Atmospheric Greenhouse gas studies

Atmospheric greenhouse and trace gases are measured on the MAT252 and MAT253 utilising both dual inlet and continuous flow. While paleo-atmospheres are studied from ice cores on the Isoprime using a continuous flow technique.

NIWA operates Thermo Scientific MAT252 and MAT253 isotope ratio mass spectrometers in a purpose-built laboratory at Greta Point, Wellington. These instruments are fitted with both continuous flow and dual inlet systems and have been modified to provide precise analyses for various aspects of the environmental research undertaken by NIWA and its clients. In particular, modifications have been made to enable high-precision determinations of δ13C in the atmospheric greenhouse gases, carbon dioxide (CO2) and methane (CH4), as well as the trace gas carbon monoxide (CO). These data have been widely used in studies of the source structure of the gases as well as models examining global climate change.

Principle Technician Rowena Moss freezing back a sample of CO2 after analysis on the MAT 253 isotope ratio mass spectrometer.
Mass Spectrometry Technician Andrew Kingston running diagnostics on the MAT 252 isotope ratio mass spectrometer.
Atmospheric Technician Sally Grey checking connections in the GC for atmospheric gas compositional analysis.
Atmospheric Technician Colin Nankivell loading gas samples on the carousel for GC analysis.

Carbon dioxide is currently increasing in the atmosphere. While precise concentration measurements allow us to track this increase, it is stable isotopes that allow us to observe how the composition of the atmospheric CO2 is changing. The CO2 analyses involve the online separation of whole air on a chromatographic column, before measurement in a continuous flow mode. These analyses provide both δ13C and δ18O, with precisions of 0.02‰ and 0.04‰ respectively.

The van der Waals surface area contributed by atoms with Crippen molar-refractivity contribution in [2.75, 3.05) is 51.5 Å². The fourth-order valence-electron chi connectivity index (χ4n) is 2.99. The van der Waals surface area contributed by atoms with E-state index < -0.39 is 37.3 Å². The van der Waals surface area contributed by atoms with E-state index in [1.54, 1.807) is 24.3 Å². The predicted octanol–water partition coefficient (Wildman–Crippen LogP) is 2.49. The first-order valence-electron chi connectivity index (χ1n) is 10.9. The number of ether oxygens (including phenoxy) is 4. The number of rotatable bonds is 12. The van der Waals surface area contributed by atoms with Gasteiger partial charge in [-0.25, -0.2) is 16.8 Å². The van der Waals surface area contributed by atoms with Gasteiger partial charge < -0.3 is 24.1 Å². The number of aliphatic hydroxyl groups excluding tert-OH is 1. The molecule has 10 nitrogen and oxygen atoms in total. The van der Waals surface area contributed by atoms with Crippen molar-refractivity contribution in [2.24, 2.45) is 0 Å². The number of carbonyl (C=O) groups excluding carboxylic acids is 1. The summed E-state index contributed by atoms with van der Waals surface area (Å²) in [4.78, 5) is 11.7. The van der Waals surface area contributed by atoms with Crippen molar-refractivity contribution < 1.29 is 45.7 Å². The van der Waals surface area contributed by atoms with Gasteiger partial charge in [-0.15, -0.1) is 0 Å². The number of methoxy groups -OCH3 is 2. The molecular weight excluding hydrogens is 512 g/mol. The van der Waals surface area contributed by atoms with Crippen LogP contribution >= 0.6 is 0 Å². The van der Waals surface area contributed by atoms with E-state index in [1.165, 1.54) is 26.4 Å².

Methane is the second most important greenhouse gas. Research into the stable carbon isotope seasonality and variability provides insight into methane sources, atmospheric processes and transport. Methane isotope analyses at NIWA involve either off-line preparation for high precision, or are made on-line for small samples. The high precision analyses are aimed at resolving the small seasonal cycle (about 0.2 ‰) observed at southern mid-latitudes. Our off-line preparation achieves repeatability of better than 0.02‰ since the early 1990s. Scientific findings, based on this time series, include the characterisation of a previously unknown methane sink, and a recent shift in global methane sources from fossil fuels to wetlands or agriculture.

The study of paleo-atmospheres using ice cores is constrained by very small sample sizes. For this reason the continuous flow Isoprime is fitted with a pre-concentration and combustion interface, allowing δ13CH4 analyses to be made on a kilogram of ice.


Related greenhouse gas publications.